The Domestic Abuse, Stalking and Honour Based Violence (DASH 2009) Risk Identification, Assessment and Management Model was implemented across all police services in the UK from March 2009, having been accredited by ACPO Council, now known as National Police Chief Council (NPCC).
This was pioneering and a significant step forward in keeping victims safe, turning a reactive ‘it’s just a domestic’ into a proactive ‘you must ask’ questions approach. This also meant for the first time all police services and a large number of partner agencies across the UK started to use a common checklist for identifying, assessing and managing risk.
The model was further developed from the SPECSS+ model in London by Laura Richards who was the ACPO Violence Adviser who worked in partnership with Safe Lives, formerly known as CAADA. Questions about stalking were further developed by Drs Lorraine Sheridan and Karl Roberts. The 12 questions can be asked in all stalking cases.
‘The First Time, Right Time’ approach underpins the DASH, as these are some of the most dangerous cases where women and children are more likely to be killed. The DASH Risk Checklist is a tried and tested way to understand risk. DASH is a lifeline to victims. It is based on research about the indicators of high-risk domestic abuse.
Why was the DASH developed?
There was widespread agreement that a more proactive risk based approach was need to keep victims safe. Many domestic homicides and serious case reviews showed:
- A lack of understanding and training regarding risk identification, assessment and management
- insufficient risk identification, assessment and management
- insufficient information sharing
- failure to manage the intelligence
- failure to make the links across public protection and serial offending.
Who can use the Dash Risk Model?
- The DASH is for all professionals working with victims of domestic abuse, stalking and harassment and honour based violence.
- There is also a risk checklist for victims of domestic abuse, stalking and honour based violence. This is called the Victim-DASH (V-DASH 2010).
- There are also further screening questions on stalking. This again has been adapted for victims to use.
We are delighted that the DASH training has been university accredited by the University of Brighton. It has received the ‘REQ’ kite mark – recognising educational quality – in 2014 and was re-accredited in September 2016. If you were trained prior to 2014 you will need to undergo refresher training. Refresher training should be undertaken every six months ideally.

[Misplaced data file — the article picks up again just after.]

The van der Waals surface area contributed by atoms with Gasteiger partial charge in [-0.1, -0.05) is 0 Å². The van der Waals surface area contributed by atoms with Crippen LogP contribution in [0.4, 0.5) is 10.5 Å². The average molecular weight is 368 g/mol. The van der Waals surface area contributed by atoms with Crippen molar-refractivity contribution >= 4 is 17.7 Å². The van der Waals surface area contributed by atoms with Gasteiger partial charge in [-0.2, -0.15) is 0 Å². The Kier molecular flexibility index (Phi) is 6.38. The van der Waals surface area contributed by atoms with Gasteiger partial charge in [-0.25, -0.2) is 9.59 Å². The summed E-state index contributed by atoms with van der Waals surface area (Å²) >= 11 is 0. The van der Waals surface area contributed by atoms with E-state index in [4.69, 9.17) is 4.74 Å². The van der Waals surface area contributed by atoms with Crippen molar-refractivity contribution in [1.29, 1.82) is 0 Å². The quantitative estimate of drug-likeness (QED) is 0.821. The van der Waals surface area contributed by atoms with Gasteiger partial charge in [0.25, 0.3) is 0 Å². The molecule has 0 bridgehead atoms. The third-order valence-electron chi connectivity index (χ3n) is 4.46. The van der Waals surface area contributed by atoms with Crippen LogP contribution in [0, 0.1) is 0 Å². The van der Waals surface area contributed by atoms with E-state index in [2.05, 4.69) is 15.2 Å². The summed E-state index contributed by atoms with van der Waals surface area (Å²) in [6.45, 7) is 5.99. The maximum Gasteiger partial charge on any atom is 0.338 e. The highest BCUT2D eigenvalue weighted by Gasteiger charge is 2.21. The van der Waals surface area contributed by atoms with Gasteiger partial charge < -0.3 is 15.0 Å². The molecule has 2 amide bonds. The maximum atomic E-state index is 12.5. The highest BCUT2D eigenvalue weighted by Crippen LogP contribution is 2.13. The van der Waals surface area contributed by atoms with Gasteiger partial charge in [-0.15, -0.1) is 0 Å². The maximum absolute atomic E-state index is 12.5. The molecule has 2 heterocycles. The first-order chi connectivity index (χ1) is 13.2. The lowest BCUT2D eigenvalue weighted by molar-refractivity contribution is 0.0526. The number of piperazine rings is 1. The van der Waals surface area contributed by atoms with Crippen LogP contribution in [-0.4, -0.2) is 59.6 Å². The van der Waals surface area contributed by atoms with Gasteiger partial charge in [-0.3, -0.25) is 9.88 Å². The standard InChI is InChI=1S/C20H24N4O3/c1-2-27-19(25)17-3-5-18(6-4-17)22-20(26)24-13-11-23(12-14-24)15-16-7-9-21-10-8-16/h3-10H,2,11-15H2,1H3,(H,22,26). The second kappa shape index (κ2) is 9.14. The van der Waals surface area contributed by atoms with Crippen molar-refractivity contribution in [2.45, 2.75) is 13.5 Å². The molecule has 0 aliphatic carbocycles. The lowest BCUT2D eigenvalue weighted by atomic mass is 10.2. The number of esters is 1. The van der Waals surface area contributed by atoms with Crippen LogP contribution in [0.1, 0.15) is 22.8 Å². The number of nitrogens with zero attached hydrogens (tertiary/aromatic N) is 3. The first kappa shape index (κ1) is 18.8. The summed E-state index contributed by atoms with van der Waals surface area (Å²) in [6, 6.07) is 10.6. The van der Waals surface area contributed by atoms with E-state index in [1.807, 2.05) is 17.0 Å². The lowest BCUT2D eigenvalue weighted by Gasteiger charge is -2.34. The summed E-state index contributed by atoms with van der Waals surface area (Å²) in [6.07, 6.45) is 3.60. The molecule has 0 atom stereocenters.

The DASH is a lifeline for many victims. The questions and answers are important, so to is the action that you take. Please ensure you are trained and accredited to use the DASH Risk Model.
- Training is crucial to understanding the DASH Risk Model. Without effective training, the same mistakes will continue to be made and questions will be asked about the DASH (2009) implementation process and what training professionals received.
- It could make agencies especially vulnerable if the tool has been implemented without accredited training or support for staff.
- All professionals working in the field of public protection including domestic abuse, stalking and harassment, honour based violence, safeguarding children, safeguarding vulnerable adults, missing persons, sexual violence, MARAC, MAPPA, mental health and homicide should attend DASH training.
- The training is set within the wider context of public protection, using many cases studies and is continuously rated as some of the best training professionals have received.
How can I be trained on DASH, Domestic Homicide Reviews (DHRs), Stalking law and coercive control and the new law?
- NEW 2019: – dashriskchecklist DASH Masterclass March 21, DASH ‘Train the Trainer’ March 22, Preventing Stalking March 26, Coercive Control March 27, and ‘Preventing Murder in Slow Motion’ March 29 sessions for professionals in central London.
- Bespoke training can also be delivered on request.
- Contact for all training email@example.com